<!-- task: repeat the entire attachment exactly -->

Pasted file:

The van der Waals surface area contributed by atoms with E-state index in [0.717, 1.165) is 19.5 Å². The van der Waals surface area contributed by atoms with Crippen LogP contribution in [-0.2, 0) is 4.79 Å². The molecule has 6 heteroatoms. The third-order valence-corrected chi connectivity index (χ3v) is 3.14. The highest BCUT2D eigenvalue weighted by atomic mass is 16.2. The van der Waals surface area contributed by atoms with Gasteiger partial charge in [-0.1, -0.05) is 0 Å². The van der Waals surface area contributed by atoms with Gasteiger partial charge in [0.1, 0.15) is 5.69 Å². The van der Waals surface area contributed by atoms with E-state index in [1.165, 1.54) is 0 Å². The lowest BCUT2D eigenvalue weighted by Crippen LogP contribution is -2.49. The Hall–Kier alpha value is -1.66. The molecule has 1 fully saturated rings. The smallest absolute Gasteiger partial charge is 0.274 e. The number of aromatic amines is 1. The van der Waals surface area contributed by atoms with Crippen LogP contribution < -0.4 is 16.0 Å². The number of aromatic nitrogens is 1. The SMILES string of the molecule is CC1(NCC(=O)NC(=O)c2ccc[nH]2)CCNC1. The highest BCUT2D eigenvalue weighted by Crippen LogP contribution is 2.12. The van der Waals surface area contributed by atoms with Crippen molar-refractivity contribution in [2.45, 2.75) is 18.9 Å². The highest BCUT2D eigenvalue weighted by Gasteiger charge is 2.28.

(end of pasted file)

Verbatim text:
The van der Waals surface area contributed by atoms with E-state index in [0.717, 1.165) is 19.5 Å². The van der Waals surface area contributed by atoms with Crippen LogP contribution in [-0.2, 0) is 4.79 Å². The molecule has 6 heteroatoms. The third-order valence-corrected chi connectivity index (χ3v) is 3.14. The highest BCUT2D eigenvalue weighted by atomic mass is 16.2. The van der Waals surface area contributed by atoms with Gasteiger partial charge in [-0.1, -0.05) is 0 Å². The van der Waals surface area contributed by atoms with Gasteiger partial charge in [0.1, 0.15) is 5.69 Å². The van der Waals surface area contributed by atoms with E-state index in [1.165, 1.54) is 0 Å². The lowest BCUT2D eigenvalue weighted by Crippen LogP contribution is -2.49. The Hall–Kier alpha value is -1.66. The molecule has 1 fully saturated rings. The smallest absolute Gasteiger partial charge is 0.274 e. The number of aromatic amines is 1. The van der Waals surface area contributed by atoms with Crippen LogP contribution < -0.4 is 16.0 Å². The number of aromatic nitrogens is 1. The SMILES string of the molecule is CC1(NCC(=O)NC(=O)c2ccc[nH]2)CCNC1. The highest BCUT2D eigenvalue weighted by Crippen LogP contribution is 2.12. The van der Waals surface area contributed by atoms with Crippen molar-refractivity contribution in [2.45, 2.75) is 18.9 Å². The highest BCUT2D eigenvalue weighted by Gasteiger charge is 2.28.